For decades, major tobacco companies have fought against raising the age limit to buy their products from 18 to 21. But recently, some cigarette and e-cigarette giants have started lobbying for the minimum age to rise.
"Raising the purchase age to 21 reduces underage access," a radio ad from e-cigarette giant Juul declared. "That's why Juul Labs supports making 21+ the law nationwide."
Last week, President Trump signed a congressional spending bill that includes a new federal regulation raising the age of purchase.
But health advocates are not wholeheartedly celebrating the change. They worry it may help the companies stave off further sweeping regulations of their industry and wonder how stringently it will be enforced.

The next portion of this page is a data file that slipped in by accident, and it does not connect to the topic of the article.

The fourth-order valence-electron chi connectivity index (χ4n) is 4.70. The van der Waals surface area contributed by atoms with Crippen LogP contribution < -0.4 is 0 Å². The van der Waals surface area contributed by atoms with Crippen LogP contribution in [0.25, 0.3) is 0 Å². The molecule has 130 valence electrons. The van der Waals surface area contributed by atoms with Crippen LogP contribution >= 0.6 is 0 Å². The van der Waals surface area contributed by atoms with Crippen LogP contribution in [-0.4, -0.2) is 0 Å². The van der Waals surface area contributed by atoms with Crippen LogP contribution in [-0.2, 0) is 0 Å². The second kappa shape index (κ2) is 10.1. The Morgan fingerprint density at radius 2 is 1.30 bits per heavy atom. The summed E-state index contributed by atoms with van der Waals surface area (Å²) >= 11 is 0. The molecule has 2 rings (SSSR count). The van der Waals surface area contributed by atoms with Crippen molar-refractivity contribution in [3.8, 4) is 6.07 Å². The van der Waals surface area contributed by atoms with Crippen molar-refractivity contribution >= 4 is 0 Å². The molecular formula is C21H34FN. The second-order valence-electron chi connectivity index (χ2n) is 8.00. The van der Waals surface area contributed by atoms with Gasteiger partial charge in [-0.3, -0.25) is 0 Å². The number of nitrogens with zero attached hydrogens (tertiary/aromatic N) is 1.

Rob Crane, a physician at Ohio State University, has been campaigning to raise the minimum age for more than two decades through his group Tobacco 21.
When it started pushing for firmer laws, "we were killed at every turn," he remembers. "The industry hated this idea and they used their very potent political lobbying power to stifle it in every state."
Archival tobacco industry documents show why the companies objected, says Stan Glantz, the director of University of California San Francisco's Center for Tobacco Control Research and Education.
"It's because it made it harder to market to kids," he says. "[It's] very hard to design a marketing campaign where the nominal target [is] ... people who are 21, and still pick up 12-year-olds."
Since the beginning of the Tobacco 21 movement, the industry landscape has changed considerably. Now millions of teens are hooked on e-cigarettes, a source of considerable public concern.